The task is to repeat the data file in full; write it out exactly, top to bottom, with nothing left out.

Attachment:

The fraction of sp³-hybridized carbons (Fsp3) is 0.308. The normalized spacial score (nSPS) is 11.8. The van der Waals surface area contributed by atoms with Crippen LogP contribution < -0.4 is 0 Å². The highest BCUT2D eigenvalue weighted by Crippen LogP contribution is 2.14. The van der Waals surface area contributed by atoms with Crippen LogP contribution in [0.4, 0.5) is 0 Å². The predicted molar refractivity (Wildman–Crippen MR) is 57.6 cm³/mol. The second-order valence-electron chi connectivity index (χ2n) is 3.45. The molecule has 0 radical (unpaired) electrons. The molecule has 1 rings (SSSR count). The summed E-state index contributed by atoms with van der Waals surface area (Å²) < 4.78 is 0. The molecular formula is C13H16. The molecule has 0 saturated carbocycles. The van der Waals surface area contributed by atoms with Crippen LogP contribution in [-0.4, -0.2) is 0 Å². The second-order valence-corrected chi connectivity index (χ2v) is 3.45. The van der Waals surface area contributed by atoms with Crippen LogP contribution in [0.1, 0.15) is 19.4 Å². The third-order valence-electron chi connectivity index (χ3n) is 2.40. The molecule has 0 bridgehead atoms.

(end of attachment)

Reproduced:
The fraction of sp³-hybridized carbons (Fsp3) is 0.308. The normalized spacial score (nSPS) is 11.8. The van der Waals surface area contributed by atoms with Crippen LogP contribution < -0.4 is 0 Å². The highest BCUT2D eigenvalue weighted by Crippen LogP contribution is 2.14. The van der Waals surface area contributed by atoms with Crippen LogP contribution in [0.4, 0.5) is 0 Å². The predicted molar refractivity (Wildman–Crippen MR) is 57.6 cm³/mol. The second-order valence-electron chi connectivity index (χ2n) is 3.45. The molecule has 0 radical (unpaired) electrons. The molecule has 1 rings (SSSR count). The summed E-state index contributed by atoms with van der Waals surface area (Å²) < 4.78 is 0. The molecular formula is C13H16. The molecule has 0 saturated carbocycles. The van der Waals surface area contributed by atoms with Crippen LogP contribution in [-0.4, -0.2) is 0 Å². The second-order valence-corrected chi connectivity index (χ2v) is 3.45. The van der Waals surface area contributed by atoms with Crippen LogP contribution in [0.1, 0.15) is 19.4 Å². The third-order valence-electron chi connectivity index (χ3n) is 2.40. The molecule has 0 bridgehead atoms.